Recording Industry Exec Says It's Not Censorship To Block Sites He Doesn't Like
from the oh-really? dept
We see this kind of claim every so often, but usually not from a high-ranking legacy entertainment industry executive. However, TorrentFreak has the story of how the CEO of IFPI in Austria (IFPI is basically the international RIAA), Franz Medwenitsch, claiming that blocking websites like the Pirate Bay isn’t censorship, because how can it be censorship to block stuff that he doesn’t like?
“Censorship is the suppression of free speech and everyone who lives in a democratic society categorically rejects censorship,” the IFPI chief says.
“But what has freedom of expression got to do with generating advertising revenues by illegally offering tens of thousands of movies and music recordings on the Internet with disregard for creators and artists? And yet the freedom of the author to determine the use of their works themselves is trampled!”
Except, of course, that’s not all that the Pirate Bay and other sites do. They offer plenty of legitimate content as well — public domain material, works that creators want to be distributed in that way, etc. Furthermore, it’s not these sites that are doing the distribution. They’re effectively acting as a meeting place or a search engine to match different users who are offering up the content, authorized or not.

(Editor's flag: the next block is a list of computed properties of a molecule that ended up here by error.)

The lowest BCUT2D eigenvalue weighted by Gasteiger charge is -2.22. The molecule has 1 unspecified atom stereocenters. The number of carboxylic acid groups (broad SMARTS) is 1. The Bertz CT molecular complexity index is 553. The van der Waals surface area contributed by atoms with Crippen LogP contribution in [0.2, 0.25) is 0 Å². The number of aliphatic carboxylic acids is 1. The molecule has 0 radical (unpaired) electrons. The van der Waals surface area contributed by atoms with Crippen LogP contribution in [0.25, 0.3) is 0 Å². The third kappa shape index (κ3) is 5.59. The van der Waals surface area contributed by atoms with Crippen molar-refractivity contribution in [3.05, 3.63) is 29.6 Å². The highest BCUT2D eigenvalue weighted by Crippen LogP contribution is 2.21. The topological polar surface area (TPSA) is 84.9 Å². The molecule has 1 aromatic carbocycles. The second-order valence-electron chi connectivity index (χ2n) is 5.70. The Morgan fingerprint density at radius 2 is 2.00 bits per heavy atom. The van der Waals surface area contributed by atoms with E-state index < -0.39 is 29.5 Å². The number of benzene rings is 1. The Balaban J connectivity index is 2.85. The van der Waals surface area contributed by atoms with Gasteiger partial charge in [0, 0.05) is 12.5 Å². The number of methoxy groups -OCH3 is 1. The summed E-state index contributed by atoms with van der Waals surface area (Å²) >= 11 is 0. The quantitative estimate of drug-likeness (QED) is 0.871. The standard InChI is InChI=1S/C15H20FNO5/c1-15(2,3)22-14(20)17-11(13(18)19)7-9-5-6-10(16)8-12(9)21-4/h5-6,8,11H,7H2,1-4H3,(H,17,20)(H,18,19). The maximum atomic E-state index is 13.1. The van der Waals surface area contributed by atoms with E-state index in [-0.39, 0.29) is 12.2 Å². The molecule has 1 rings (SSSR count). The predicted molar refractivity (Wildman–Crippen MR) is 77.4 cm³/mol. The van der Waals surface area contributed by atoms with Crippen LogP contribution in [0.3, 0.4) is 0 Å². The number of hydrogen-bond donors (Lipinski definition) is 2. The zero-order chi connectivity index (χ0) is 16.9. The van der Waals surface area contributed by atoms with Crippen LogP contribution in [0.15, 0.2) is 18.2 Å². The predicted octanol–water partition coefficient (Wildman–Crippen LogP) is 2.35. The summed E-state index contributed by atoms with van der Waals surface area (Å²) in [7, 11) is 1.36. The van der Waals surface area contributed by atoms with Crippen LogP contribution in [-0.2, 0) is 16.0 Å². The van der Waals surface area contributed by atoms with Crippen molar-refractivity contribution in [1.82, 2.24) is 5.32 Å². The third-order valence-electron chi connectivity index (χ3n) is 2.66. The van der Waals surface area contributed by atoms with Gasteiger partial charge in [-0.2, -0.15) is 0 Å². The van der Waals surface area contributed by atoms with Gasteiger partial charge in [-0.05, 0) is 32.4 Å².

But there’s this fundamental disconnect here which is scary to people who actually believe in free speech. Medwenitsch appears to have the dangerous belief that free speech only covers the kind of speech he likes. That’s not free speech. It’s really not that hard to see how someone could take Medwenitsch’s half-baked argument and flip it around:
“But what has freedom of expression got to do with generating recorded music revenues by illegally promoting misogynistic music on the internet with disregard to the feelings of women? And yet the freedom of those women to be free from insults and offensiveness is trampled!”
I’m sure you can come up with your own variation as well. The second that you start to insist that certain kinds of speech are somehow “not worthy” of free speech, because you, personally, don’t like them, you’re opening up the door to widespread censorship and you don’t believe in free speech at all. Medwenitsch highlights this problem perfectly. By his words he is pro-censorship and yet he believes he’s anti-censorship.
As we’ve said in the past, it is perfectly legitimate to have the opinion that sites like the Pirate Bay should be illegal and blocked. We may think you’re wrong, but you can have that opinion. But it’s simply being dishonest to argue that taking down the site is not censorship. It is. It’s just censorship you approve of.